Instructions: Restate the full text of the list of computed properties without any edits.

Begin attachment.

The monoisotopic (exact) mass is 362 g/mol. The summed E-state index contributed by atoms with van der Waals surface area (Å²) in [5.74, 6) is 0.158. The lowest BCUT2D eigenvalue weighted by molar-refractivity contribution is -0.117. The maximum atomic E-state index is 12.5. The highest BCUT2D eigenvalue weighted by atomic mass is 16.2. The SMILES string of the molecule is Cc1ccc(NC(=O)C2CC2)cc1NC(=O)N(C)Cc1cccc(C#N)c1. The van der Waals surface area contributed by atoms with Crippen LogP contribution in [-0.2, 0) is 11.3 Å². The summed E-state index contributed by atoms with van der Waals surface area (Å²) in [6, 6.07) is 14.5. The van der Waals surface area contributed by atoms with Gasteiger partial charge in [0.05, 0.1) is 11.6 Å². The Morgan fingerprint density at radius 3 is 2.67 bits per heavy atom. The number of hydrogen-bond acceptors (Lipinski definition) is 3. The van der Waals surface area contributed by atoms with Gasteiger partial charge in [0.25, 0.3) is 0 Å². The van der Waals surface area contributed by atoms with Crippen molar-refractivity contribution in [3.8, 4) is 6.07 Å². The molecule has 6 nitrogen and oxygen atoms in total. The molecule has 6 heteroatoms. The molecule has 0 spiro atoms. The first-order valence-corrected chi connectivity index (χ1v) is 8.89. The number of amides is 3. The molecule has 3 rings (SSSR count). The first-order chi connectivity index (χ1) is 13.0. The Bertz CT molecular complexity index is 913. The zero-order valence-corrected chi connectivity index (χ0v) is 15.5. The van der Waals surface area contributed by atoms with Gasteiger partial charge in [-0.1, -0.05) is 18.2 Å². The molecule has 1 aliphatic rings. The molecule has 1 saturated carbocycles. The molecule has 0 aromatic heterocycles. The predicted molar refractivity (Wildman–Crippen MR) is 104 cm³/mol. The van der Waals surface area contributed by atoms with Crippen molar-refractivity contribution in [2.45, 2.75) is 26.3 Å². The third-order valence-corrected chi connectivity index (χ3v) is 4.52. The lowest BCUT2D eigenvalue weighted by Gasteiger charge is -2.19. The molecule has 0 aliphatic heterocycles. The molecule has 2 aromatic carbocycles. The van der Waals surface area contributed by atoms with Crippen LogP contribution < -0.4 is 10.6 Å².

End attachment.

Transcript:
The monoisotopic (exact) mass is 362 g/mol. The summed E-state index contributed by atoms with van der Waals surface area (Å²) in [5.74, 6) is 0.158. The lowest BCUT2D eigenvalue weighted by molar-refractivity contribution is -0.117. The maximum atomic E-state index is 12.5. The highest BCUT2D eigenvalue weighted by atomic mass is 16.2. The SMILES string of the molecule is Cc1ccc(NC(=O)C2CC2)cc1NC(=O)N(C)Cc1cccc(C#N)c1. The van der Waals surface area contributed by atoms with Crippen LogP contribution in [-0.2, 0) is 11.3 Å². The summed E-state index contributed by atoms with van der Waals surface area (Å²) in [6, 6.07) is 14.5. The van der Waals surface area contributed by atoms with Gasteiger partial charge in [0.05, 0.1) is 11.6 Å². The Morgan fingerprint density at radius 3 is 2.67 bits per heavy atom. The number of hydrogen-bond acceptors (Lipinski definition) is 3. The van der Waals surface area contributed by atoms with Gasteiger partial charge in [0.25, 0.3) is 0 Å². The van der Waals surface area contributed by atoms with Crippen molar-refractivity contribution in [3.8, 4) is 6.07 Å². The molecule has 6 nitrogen and oxygen atoms in total. The molecule has 6 heteroatoms. The molecule has 0 spiro atoms. The first-order valence-corrected chi connectivity index (χ1v) is 8.89. The number of amides is 3. The molecule has 3 rings (SSSR count). The first-order chi connectivity index (χ1) is 13.0. The Bertz CT molecular complexity index is 913. The zero-order valence-corrected chi connectivity index (χ0v) is 15.5. The van der Waals surface area contributed by atoms with Gasteiger partial charge in [-0.1, -0.05) is 18.2 Å². The molecule has 1 aliphatic rings. The molecule has 1 saturated carbocycles. The molecule has 0 aromatic heterocycles. The predicted molar refractivity (Wildman–Crippen MR) is 104 cm³/mol. The van der Waals surface area contributed by atoms with Crippen molar-refractivity contribution in [2.45, 2.75) is 26.3 Å². The third-order valence-corrected chi connectivity index (χ3v) is 4.52. The lowest BCUT2D eigenvalue weighted by Gasteiger charge is -2.19. The molecule has 0 aliphatic heterocycles. The molecule has 2 aromatic carbocycles. The van der Waals surface area contributed by atoms with Crippen LogP contribution < -0.4 is 10.6 Å².